by Devina Gunawan
I love watching Sex and the City. I would binge on the marathon with a bag of Cheetos, and my night would be complete.
I adore the writers who came up with four women so different and so representative of our community.
There is Carrie Bradshaw, the freelance journalist who has more than she deserves, in my opinion. She longs for great love, but is lacking the sense of commitment. She is a free spirit who desires a home. She is the inner conflict written out in her column. She is the voice of every curious soul searching for something to hold on to.
Then, meet the great Samantha Jones. She has slept with every man in New York, and she is never ashamed of it. She is sensual, gorgeous, and deadly. Getting the words “I love you” from her is like finding a real unicorn or extinct species in the middle of Manhattan.
In comparison to the two women who always run away from commitment stands Charlotte York. She is the believer of love at first sights and happily ever after. It scares me that she works in art department, and that there is a big chunk of me that is exactly what Charlotte York represents: a Disney princess in flesh and blood.
At last, all hail the successful lawyer Miranda Hobbes. She needs no man in her life to be happy. She is successful and can take care of herself. More often than not, she intimidates a lot of men and ends up alone by the end of the night.
And I love all of them equally. Because at some point in my life, I am every single one of these characters.
I remember starting out as Samantha Jones. Definitely not as crazy as her depicted role, but I know that I had the very same heart that she has. Untouched, unmoved, and untamed.
And then at some point, my inner Charlotte York won over and took charge of my life. I kid you not, that was the best and the worst of time. I have never fallen so hard, loved so deeply, and felt so much pain all at once.
However, not long after, Carrie Bradshaw knocked on my door and dragged me out of my lalaland. She drugged me and showed me everything that was wrong with love. I was injected with so much fear and paranoia that I had no choice but to walk away from the love I had once adored so.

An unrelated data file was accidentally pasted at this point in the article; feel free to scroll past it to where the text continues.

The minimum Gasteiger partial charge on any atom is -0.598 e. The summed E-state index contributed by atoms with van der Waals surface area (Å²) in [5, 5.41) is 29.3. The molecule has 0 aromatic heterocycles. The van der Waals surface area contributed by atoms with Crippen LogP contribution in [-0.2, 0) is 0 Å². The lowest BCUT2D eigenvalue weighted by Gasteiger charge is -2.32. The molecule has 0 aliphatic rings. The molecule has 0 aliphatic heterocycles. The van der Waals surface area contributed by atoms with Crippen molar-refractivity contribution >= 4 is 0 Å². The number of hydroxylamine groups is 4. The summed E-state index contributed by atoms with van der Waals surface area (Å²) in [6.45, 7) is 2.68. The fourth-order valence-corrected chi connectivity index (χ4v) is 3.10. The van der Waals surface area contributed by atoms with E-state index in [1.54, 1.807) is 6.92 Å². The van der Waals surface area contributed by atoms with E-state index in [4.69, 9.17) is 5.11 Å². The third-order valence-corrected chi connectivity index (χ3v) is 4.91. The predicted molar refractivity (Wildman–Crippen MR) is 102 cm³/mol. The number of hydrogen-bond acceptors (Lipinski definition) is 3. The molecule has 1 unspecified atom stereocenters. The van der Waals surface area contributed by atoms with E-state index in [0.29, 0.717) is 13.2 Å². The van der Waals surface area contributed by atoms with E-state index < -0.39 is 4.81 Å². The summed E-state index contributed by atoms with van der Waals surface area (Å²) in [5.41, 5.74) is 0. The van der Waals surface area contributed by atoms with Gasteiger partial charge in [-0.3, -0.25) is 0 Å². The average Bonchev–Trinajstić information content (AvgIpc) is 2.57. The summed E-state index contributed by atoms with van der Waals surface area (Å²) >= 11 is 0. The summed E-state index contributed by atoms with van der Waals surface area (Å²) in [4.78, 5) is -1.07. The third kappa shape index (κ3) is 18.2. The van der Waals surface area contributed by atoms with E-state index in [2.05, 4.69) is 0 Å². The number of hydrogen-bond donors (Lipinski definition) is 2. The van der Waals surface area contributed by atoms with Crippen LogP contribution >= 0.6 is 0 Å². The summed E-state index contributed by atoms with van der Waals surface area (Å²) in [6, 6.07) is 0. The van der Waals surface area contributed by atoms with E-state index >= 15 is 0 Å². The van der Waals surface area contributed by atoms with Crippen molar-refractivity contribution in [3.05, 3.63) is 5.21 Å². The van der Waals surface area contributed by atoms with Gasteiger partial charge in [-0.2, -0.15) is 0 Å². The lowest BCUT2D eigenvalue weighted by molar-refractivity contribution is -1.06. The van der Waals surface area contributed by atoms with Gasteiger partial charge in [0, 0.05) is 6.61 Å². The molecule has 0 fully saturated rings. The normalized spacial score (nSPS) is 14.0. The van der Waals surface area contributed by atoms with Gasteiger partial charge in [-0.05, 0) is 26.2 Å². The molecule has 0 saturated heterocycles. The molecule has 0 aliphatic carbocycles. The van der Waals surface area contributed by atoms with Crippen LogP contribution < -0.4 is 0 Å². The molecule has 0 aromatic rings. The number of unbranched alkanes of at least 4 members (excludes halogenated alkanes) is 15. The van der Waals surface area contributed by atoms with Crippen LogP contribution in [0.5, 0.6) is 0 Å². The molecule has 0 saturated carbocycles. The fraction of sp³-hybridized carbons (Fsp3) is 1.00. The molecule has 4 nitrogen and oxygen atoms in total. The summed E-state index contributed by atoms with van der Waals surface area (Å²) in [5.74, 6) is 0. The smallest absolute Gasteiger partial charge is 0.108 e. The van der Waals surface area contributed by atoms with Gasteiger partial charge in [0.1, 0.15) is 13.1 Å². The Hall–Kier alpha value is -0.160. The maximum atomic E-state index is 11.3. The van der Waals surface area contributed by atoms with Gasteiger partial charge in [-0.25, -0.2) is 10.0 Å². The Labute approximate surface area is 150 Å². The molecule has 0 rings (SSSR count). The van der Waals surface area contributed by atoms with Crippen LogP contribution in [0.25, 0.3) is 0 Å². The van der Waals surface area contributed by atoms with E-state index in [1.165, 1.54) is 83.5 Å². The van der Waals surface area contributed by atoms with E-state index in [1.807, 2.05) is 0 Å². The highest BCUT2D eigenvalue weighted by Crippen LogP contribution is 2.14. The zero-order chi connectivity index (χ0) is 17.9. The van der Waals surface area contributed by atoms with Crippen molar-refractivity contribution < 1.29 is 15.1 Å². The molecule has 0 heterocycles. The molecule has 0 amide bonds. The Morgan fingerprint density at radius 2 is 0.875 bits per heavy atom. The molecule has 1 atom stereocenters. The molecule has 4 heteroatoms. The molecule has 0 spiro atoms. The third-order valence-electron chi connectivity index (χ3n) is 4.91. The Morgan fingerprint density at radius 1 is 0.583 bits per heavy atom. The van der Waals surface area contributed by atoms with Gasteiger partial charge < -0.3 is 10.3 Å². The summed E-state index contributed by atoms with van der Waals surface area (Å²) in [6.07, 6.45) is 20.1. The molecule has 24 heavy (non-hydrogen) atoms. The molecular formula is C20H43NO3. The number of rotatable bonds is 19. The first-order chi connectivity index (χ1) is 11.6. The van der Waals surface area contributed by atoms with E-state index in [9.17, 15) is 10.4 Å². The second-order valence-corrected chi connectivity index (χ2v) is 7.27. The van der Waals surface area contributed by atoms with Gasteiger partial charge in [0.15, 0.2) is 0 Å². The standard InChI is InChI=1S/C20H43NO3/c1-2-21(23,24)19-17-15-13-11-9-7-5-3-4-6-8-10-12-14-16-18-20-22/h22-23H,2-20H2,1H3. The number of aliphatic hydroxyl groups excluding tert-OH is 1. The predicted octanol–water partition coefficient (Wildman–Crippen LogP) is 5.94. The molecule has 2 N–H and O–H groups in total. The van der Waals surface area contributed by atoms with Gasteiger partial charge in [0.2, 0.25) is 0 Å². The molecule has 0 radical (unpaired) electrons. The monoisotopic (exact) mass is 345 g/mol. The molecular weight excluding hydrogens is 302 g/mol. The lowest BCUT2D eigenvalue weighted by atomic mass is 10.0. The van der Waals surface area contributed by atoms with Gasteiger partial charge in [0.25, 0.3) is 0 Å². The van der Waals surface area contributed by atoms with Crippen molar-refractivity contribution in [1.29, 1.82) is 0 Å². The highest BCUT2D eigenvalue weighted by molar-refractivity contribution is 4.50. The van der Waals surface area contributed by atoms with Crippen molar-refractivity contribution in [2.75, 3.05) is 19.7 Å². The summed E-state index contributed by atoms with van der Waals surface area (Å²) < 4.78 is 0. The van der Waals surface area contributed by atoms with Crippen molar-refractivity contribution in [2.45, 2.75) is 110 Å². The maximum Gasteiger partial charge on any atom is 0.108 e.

Then here I am at the moment, sitting in front of my laptop, wondering where life will take me someday. In the end, I have chosen to go after what will benefit me, and only me, most. I have decided to side with Miranda Hobbes, and I am fighting the very urge to let Charlotte come back into my life.
It is cold and lonely, and the only comfort I have is the peace of mind that I will end up successful and powerful. Just like how I had always wanted to be. Just like the seven year old me and her ambition to beat every man, to prove that girls could be much more than trophy wives and mothers.
So I shut the door to the one thing that I love the most, to the bedtime stories that I prayed so hard to be my own stories. I locked my thoughts and heart away from the enchanting world of true love and happiness in the arms of a prince charming.
And I can still hear her, crying outside my door, banging on the door loudly so I might let her in. I can close my eyes and pretend she never exists but she does, and she is haunting me every second.
Charlotte is still outside, locked out and away, and she is in pain.
I can hear her beg for her fairytale, for her right to find happiness, and for her place in my life. I can almost feel her tears in my eyes, and I have to fight so hard to keep them dry.
Each character represents a stage in my life. And to be honest, I am not a big fan of that. Why can’t I be both Miranda and Charlotte?
Usually the moment my eyes start burning and the tears continue to flow, I turn off the TV and head back to my room. Sex and the City, no matter how entertaining, can be the hardest reality slap on my face.